A
Literary Saloon
&
Site of Review.

Trying to meet all your book preview and review needs.



Contents:
Main
the Best
the Rest
Review Index
Links

weblog

crQ

RSS

to e-mail us:


support the site



In Association with Amazon.com


In association with Amazon.com - UK


In association with Amazon.ca - Canada


In 
Partnerschaft 
mit 
Amazon.de


En 
partenariat 
avec 
amazon.fr


In association with Amazon.it - Italia

the Complete Review
the complete review - fiction

     

Monsieur de Bougrelon

by
Jean Lorrain


general information | review summaries | our review | links | about the author

To purchase Monsieur de Bougrelon



Title: Monsieur de Bougrelon
Author: Jean Lorrain
Genre: Novel
Written: 1897 (Eng. 2016)
Length: 127 pages
Original in: French
Availability: Monsieur de Bougrelon - US
Monsieur de Bougrelon - UK
Monsieur de Bougrelon - Canada
Monsieur de Bougrelon - Canada (French)
Monsieur de Bougrelon - France
Monsieur de Bougrelon - Italia
Monsieur de Bougrelon - España
  • French title: Monsieur de Bougrelon
  • Translated and with an Afterword by Eva Richter

- Return to top of the page -



Our Assessment:

B : atmospheric decadence

See our review for fuller assessment.




Review Summaries
Source Rating Date Reviewer
Saturday Review . 21/2/1903 .


  From the Reviews:
  • "Certainly, an extraordinary story, and told in M.Lorrain's most brilliant style." - Saturday Review

Please note that these ratings solely represent the complete review's biased interpretation and subjective opinion of the actual reviews and do not claim to accurately reflect or represent the views of the reviewers. Similarly the illustrative quotes chosen here are merely those the complete review subjectively believes represent the tenor and judgment of the review as a whole. We acknowledge (and remind and warn you) that they may, in fact, be entirely unrepresentative of the actual reviews by any other measure.

- Return to top of the page -



The complete review's Review:

       The eponymous Monsieur de Bougrelon describes himself as:

An old dandy forgotten in a century of money and gross appetites, an old puppet who has taken refuge amongst the phantoms
       He presents himself -- foists himself -- on a group of French tourists who have come to Amsterdam (and from whose perspective the novel is narrated, in the first person plural). Though an exile himself, when they first see him it is as: "the epic silhouette of this misty country, of this city of dreams", and he invites himself to serve as their guide over the next few days -- though what's he's really offering is himself ("in full regalia"), and his stories.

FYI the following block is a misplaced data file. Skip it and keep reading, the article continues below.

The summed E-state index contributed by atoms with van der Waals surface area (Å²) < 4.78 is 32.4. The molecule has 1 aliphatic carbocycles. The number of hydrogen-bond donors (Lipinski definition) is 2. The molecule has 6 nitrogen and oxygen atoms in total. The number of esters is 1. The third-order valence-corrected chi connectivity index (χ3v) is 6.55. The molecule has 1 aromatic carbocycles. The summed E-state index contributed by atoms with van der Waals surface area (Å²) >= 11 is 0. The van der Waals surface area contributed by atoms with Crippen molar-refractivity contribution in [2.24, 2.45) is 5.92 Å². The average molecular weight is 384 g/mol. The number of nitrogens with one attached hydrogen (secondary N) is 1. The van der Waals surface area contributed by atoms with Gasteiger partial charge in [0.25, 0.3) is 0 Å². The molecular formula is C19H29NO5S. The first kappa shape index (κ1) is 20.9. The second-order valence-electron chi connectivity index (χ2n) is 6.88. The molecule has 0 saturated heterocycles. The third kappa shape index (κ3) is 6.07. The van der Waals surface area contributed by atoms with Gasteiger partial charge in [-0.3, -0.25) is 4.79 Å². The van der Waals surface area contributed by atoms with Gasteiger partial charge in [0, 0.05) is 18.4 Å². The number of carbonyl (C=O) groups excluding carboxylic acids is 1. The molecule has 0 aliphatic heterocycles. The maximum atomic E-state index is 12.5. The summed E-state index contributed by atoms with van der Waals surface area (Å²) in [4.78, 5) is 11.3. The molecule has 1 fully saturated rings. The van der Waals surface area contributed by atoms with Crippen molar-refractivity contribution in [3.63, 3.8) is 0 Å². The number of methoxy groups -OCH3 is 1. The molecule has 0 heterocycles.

Occasionally they admit to themselves: "We were dealing with a madman", but Monsieur de Bougrelon's charms and enthusiasm are also undeniable. If nothing else, his tall tales -- beginning with the absurd story of what led him to flee France, when hard-headed bosom buddy Monsieur de Mortimer prevailed, in unlikeliest of fashions, in a duel -- make for decent entertainment. So too for the reader.
       The travelers see him as: "the product of our ennui, of an atmosphere of fog and a few bouts of Schiedammer-induced drunkenness". The Amsterdam Lorrain leads his characters through is shrouded in mists, dank as much as decadent: "The city is all windows, you say, but there are no doors" -- and Monsieur de Bougrelon seems to offer an entrée into this other-world. But in parting he reminds them:
(P)eople do not come back to Holland. The dreams people take away from this place, the memories of it, are more beautiful than the reality; one must never go back.
       Monsieur de Bougrelon's tall tales with their absurdist elements fit the general fin de siècle-atmosphere, while his womanizing claims are belied by the obviously rather closer relationship with his true soul-(and surely other) mate, Monsieur de Mortimer.
       Monsieur de Bougrelon speaks of:
     Imaginary pleasure, Messieurs, as only this cloudy country's atmosphere of dreams and fog can produce !
       He sustains it, often enough, but the cracks and weariness also show through; the conclusion -- a last glimpse of Monsieur de Bougrelon in an unexpected venue and role -- is revealing, as are the characters' reactions to it, a mutually agreed disregard of reality.
       "I am idea in an era that has no more of them", Monsieur de Bougrelon observes, and Lorrain's creation -- both character and book -- echo deeply in lost time. Despite all the fog, despite (but also because of) his age -- he's almost on his last legs --, Monsieur de Bougrelon is an evocative character, and place and time and ineffable loss are well-conveyed in this melancholy tale (and its enjoyably warped humor).
       A fine example of the decadent novel.

- M.A.Orthofer, 13 October 2016

- Return to top of the page -



Links:

Monsieur de Bougrelon: Reviews: Jean Lorrain: Other books of interest under review:

- Return to top of the page -



About the Author:

       French author Jean Lorrain lived 1855 to 1906.

- Return to top of the page -


© 2016-2017 the complete review

Main | the New | the Best | the Rest | Review Index | Links